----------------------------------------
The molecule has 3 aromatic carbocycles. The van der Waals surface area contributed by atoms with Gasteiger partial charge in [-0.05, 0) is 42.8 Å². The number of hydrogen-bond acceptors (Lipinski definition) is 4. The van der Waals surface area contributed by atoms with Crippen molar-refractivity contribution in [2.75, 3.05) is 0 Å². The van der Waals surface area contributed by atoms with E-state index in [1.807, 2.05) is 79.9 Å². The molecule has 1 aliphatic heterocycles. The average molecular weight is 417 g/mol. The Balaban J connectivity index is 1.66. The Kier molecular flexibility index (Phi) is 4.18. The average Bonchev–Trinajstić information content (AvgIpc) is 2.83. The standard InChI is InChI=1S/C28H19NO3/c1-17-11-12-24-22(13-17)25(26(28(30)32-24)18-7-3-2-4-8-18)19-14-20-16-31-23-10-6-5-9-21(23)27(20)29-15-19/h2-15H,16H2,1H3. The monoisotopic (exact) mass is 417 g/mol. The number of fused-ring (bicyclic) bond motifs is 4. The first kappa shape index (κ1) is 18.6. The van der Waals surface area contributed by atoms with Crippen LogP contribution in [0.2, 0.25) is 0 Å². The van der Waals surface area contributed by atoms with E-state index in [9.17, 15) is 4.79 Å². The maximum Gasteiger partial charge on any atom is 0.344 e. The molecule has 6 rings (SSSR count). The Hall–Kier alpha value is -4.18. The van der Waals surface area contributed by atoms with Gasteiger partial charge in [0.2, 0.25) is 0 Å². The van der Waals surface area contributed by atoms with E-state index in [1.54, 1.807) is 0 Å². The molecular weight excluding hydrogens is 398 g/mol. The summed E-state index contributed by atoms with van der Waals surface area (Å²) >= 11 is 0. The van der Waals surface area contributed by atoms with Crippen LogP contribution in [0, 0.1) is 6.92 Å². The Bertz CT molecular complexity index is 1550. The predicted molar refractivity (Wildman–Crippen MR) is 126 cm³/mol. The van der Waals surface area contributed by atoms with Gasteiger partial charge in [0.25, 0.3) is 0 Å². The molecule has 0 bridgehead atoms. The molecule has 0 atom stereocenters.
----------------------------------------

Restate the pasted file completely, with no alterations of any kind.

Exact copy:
The molecule has 3 aromatic carbocycles. The van der Waals surface area contributed by atoms with Gasteiger partial charge in [-0.05, 0) is 42.8 Å². The number of hydrogen-bond acceptors (Lipinski definition) is 4. The van der Waals surface area contributed by atoms with Crippen molar-refractivity contribution in [2.75, 3.05) is 0 Å². The van der Waals surface area contributed by atoms with E-state index in [1.807, 2.05) is 79.9 Å². The molecule has 1 aliphatic heterocycles. The average molecular weight is 417 g/mol. The Balaban J connectivity index is 1.66. The Kier molecular flexibility index (Phi) is 4.18. The average Bonchev–Trinajstić information content (AvgIpc) is 2.83. The standard InChI is InChI=1S/C28H19NO3/c1-17-11-12-24-22(13-17)25(26(28(30)32-24)18-7-3-2-4-8-18)19-14-20-16-31-23-10-6-5-9-21(23)27(20)29-15-19/h2-15H,16H2,1H3. The monoisotopic (exact) mass is 417 g/mol. The number of fused-ring (bicyclic) bond motifs is 4. The first kappa shape index (κ1) is 18.6. The van der Waals surface area contributed by atoms with Crippen LogP contribution in [0.2, 0.25) is 0 Å². The van der Waals surface area contributed by atoms with E-state index in [9.17, 15) is 4.79 Å². The maximum Gasteiger partial charge on any atom is 0.344 e. The molecule has 6 rings (SSSR count). The Hall–Kier alpha value is -4.18. The van der Waals surface area contributed by atoms with Gasteiger partial charge in [0.2, 0.25) is 0 Å². The van der Waals surface area contributed by atoms with E-state index in [1.54, 1.807) is 0 Å². The molecular weight excluding hydrogens is 398 g/mol. The summed E-state index contributed by atoms with van der Waals surface area (Å²) >= 11 is 0. The van der Waals surface area contributed by atoms with Crippen LogP contribution in [0, 0.1) is 6.92 Å². The Bertz CT molecular complexity index is 1550. The predicted molar refractivity (Wildman–Crippen MR) is 126 cm³/mol. The van der Waals surface area contributed by atoms with Gasteiger partial charge in [0.25, 0.3) is 0 Å². The molecule has 0 bridgehead atoms. The molecule has 0 atom stereocenters.